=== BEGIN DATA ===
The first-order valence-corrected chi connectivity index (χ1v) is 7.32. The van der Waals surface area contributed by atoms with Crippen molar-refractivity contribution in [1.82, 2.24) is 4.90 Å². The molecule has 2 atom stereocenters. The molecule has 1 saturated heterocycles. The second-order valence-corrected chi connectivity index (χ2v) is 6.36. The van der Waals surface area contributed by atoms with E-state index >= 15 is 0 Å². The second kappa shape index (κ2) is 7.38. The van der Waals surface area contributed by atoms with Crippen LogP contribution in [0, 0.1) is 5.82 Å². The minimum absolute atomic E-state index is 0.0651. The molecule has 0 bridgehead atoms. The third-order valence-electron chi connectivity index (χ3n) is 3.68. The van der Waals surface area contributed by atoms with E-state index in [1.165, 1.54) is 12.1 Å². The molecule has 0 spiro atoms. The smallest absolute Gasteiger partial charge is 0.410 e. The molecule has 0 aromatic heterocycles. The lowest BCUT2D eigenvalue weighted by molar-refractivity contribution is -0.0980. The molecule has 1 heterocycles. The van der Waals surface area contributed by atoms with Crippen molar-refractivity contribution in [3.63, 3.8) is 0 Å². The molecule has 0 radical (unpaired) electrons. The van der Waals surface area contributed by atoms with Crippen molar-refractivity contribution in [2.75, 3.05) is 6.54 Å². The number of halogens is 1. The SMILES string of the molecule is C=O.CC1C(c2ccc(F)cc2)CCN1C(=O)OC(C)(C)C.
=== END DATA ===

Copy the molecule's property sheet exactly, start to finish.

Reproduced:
The first-order valence-corrected chi connectivity index (χ1v) is 7.32. The van der Waals surface area contributed by atoms with Crippen molar-refractivity contribution in [1.82, 2.24) is 4.90 Å². The molecule has 2 atom stereocenters. The molecule has 1 saturated heterocycles. The second-order valence-corrected chi connectivity index (χ2v) is 6.36. The van der Waals surface area contributed by atoms with E-state index >= 15 is 0 Å². The second kappa shape index (κ2) is 7.38. The van der Waals surface area contributed by atoms with Crippen LogP contribution in [0, 0.1) is 5.82 Å². The minimum absolute atomic E-state index is 0.0651. The molecule has 0 bridgehead atoms. The third-order valence-electron chi connectivity index (χ3n) is 3.68. The van der Waals surface area contributed by atoms with E-state index in [1.165, 1.54) is 12.1 Å². The molecule has 0 spiro atoms. The smallest absolute Gasteiger partial charge is 0.410 e. The molecule has 0 aromatic heterocycles. The lowest BCUT2D eigenvalue weighted by molar-refractivity contribution is -0.0980. The molecule has 1 heterocycles. The van der Waals surface area contributed by atoms with Crippen molar-refractivity contribution in [3.63, 3.8) is 0 Å². The molecule has 0 radical (unpaired) electrons. The van der Waals surface area contributed by atoms with Crippen molar-refractivity contribution in [2.75, 3.05) is 6.54 Å². The number of halogens is 1. The SMILES string of the molecule is C=O.CC1C(c2ccc(F)cc2)CCN1C(=O)OC(C)(C)C.